Were the singer’s bad?  No!  In fact I had heard all of them sound wonderful in other operas at the Met!  I am willing to accept a paycheck to tell the casting people there that this particular singer will not sound good in this part, no matter how gorgeous he looks on the poster!  This magnificent soprano should not waste her voice on a role that does not reveal the inherit beauty of her voice!  Other than the thundering Mr. Ramey, everyone got swallowed up by the set that reminded of a sequel to Avatar! Interesting set! But did it add anything to the story-telling?  Not to me, an avid opera fan!  I can find rhyme and reason in the most abstract concept, providing it is a concept!

But I digress (only a little)!  How then do we nurture the talents of Cura and Alvarez and Villazon and Licitra and Filianoti? Like the old days!  Talk to each of these wonderful tenors and their team, early in their career and make a game plan of what parts they should take when, such that their voices grow and not crash under the stress of inappropriate repertoire!

But how do we cast Tosca and Trovatore and Turandot and Walküre? That’s what the audiences want to see and they want to see names they recognize!

Think outside the box, man!  If Lyric Tenor X had just sung the Werther of his life, perfectly appropriate for his  voice, don’t you think the audience would want to hear him in just about anything?  So instead of  plugging him in for a Manrico that he will survive but not shine in, why not unearth a rarely done opera that would be the perfect vehicle for his lyric voice, like had been done with Fleming (Pirata), Domingo (Stiffelio) and Pavarotti (I Lombardi)?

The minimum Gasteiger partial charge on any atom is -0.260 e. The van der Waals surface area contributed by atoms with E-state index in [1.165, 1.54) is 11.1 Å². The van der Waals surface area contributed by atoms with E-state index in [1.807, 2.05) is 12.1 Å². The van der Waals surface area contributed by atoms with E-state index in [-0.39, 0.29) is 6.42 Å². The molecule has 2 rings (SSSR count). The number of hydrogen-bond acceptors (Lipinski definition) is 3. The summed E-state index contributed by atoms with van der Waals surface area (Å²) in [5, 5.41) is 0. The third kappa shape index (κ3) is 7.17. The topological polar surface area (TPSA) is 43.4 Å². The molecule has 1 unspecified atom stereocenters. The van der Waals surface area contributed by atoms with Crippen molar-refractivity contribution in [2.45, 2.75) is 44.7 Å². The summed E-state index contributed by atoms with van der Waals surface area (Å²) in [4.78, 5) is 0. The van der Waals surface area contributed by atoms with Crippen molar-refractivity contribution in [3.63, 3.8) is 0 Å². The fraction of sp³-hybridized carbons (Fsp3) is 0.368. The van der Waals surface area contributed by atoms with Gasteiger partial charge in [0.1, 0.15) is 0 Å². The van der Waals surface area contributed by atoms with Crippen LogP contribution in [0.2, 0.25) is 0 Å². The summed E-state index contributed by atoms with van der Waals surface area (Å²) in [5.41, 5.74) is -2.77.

Meanwhile, in the world of American Idol and Britain’s Got Talent, why not pull a Rudolf Bing? Find a solid, experienced unknown with the appropriate voice for Trovatore and publicize his edge-of-your-seat debut?  He triumphs, you make operatic history!  He fails, it’s just another night at the opera.  A worthy gamble that produced the unforgettable career of none other than Magda Olivera.  With this kind of strategy, the sure-fire lyric tenor keeps pleasing his audience with roles that foster the growth of his voice and then before you blink too many times, he is ready to sing a good Manrico and the entire opera world is happy!

Opera is not rocket science!  There are people who have not gone the way of YAPs and turn out to be extraordinary singing-actors!  Fine, continue with your YAPS, continue to work with the big name agents to find your next stars, but why not also have a scout who looks in the minor leagues for a  potential star who just happened to have taken the less visible path?

But beyond being creative in finding new talent, one must do everything possible to nurture them when they start to have serious careers.  This does not have to come from the top executives of opera companies, but it must be supported by them.  There must be a universal ideology again that no one contradicts because it is based on proven facts.  A voice, like a boxer, is a talent to be nurtured.  It requires the right new challenge to grow to another level.  Whether that level be physical, or artistic, the nature of the challenge must be calculated with an eye on the singer’s long term viability and not on the short term bottom line.  The bottom line of opera companies is kept healthy when there are really great artists available everywhere.